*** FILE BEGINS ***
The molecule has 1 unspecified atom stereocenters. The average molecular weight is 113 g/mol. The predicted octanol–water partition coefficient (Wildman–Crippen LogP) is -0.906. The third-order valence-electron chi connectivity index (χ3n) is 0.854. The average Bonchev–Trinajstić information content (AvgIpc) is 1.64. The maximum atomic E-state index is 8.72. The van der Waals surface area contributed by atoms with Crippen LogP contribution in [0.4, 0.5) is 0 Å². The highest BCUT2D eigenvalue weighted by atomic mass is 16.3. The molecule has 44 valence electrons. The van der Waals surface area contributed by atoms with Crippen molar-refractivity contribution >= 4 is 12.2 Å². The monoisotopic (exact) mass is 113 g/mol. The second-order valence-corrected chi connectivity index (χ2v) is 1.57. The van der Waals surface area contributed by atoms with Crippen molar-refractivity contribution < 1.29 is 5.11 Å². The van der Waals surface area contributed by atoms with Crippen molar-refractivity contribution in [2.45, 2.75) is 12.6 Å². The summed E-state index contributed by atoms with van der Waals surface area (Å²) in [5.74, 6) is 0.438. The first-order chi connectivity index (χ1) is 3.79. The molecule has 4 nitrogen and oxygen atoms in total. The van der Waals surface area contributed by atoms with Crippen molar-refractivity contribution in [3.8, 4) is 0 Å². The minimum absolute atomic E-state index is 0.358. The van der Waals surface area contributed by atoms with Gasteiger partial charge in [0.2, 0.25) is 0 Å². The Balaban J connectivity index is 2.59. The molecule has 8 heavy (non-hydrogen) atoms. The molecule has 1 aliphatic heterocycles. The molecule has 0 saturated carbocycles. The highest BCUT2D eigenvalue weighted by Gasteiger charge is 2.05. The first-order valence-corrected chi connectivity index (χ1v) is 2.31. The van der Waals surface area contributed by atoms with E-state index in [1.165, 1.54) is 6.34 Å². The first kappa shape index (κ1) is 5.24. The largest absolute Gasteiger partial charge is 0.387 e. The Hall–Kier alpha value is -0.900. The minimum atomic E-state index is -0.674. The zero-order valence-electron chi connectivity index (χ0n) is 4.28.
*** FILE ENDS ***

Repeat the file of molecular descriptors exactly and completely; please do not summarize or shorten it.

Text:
The molecule has 1 unspecified atom stereocenters. The average molecular weight is 113 g/mol. The predicted octanol–water partition coefficient (Wildman–Crippen LogP) is -0.906. The third-order valence-electron chi connectivity index (χ3n) is 0.854. The average Bonchev–Trinajstić information content (AvgIpc) is 1.64. The maximum atomic E-state index is 8.72. The van der Waals surface area contributed by atoms with Crippen LogP contribution in [0.4, 0.5) is 0 Å². The highest BCUT2D eigenvalue weighted by atomic mass is 16.3. The molecule has 44 valence electrons. The van der Waals surface area contributed by atoms with Crippen molar-refractivity contribution >= 4 is 12.2 Å². The monoisotopic (exact) mass is 113 g/mol. The second-order valence-corrected chi connectivity index (χ2v) is 1.57. The van der Waals surface area contributed by atoms with Crippen molar-refractivity contribution < 1.29 is 5.11 Å². The van der Waals surface area contributed by atoms with Crippen molar-refractivity contribution in [2.45, 2.75) is 12.6 Å². The summed E-state index contributed by atoms with van der Waals surface area (Å²) in [5.74, 6) is 0.438. The first-order chi connectivity index (χ1) is 3.79. The molecule has 4 nitrogen and oxygen atoms in total. The van der Waals surface area contributed by atoms with Crippen molar-refractivity contribution in [3.8, 4) is 0 Å². The minimum absolute atomic E-state index is 0.358. The van der Waals surface area contributed by atoms with Gasteiger partial charge in [0.2, 0.25) is 0 Å². The Balaban J connectivity index is 2.59. The molecule has 8 heavy (non-hydrogen) atoms. The molecule has 1 aliphatic heterocycles. The molecule has 0 saturated carbocycles. The highest BCUT2D eigenvalue weighted by Gasteiger charge is 2.05. The first-order valence-corrected chi connectivity index (χ1v) is 2.31. The van der Waals surface area contributed by atoms with E-state index in [1.165, 1.54) is 6.34 Å². The first kappa shape index (κ1) is 5.24. The largest absolute Gasteiger partial charge is 0.387 e. The Hall–Kier alpha value is -0.900. The minimum atomic E-state index is -0.674. The zero-order valence-electron chi connectivity index (χ0n) is 4.28.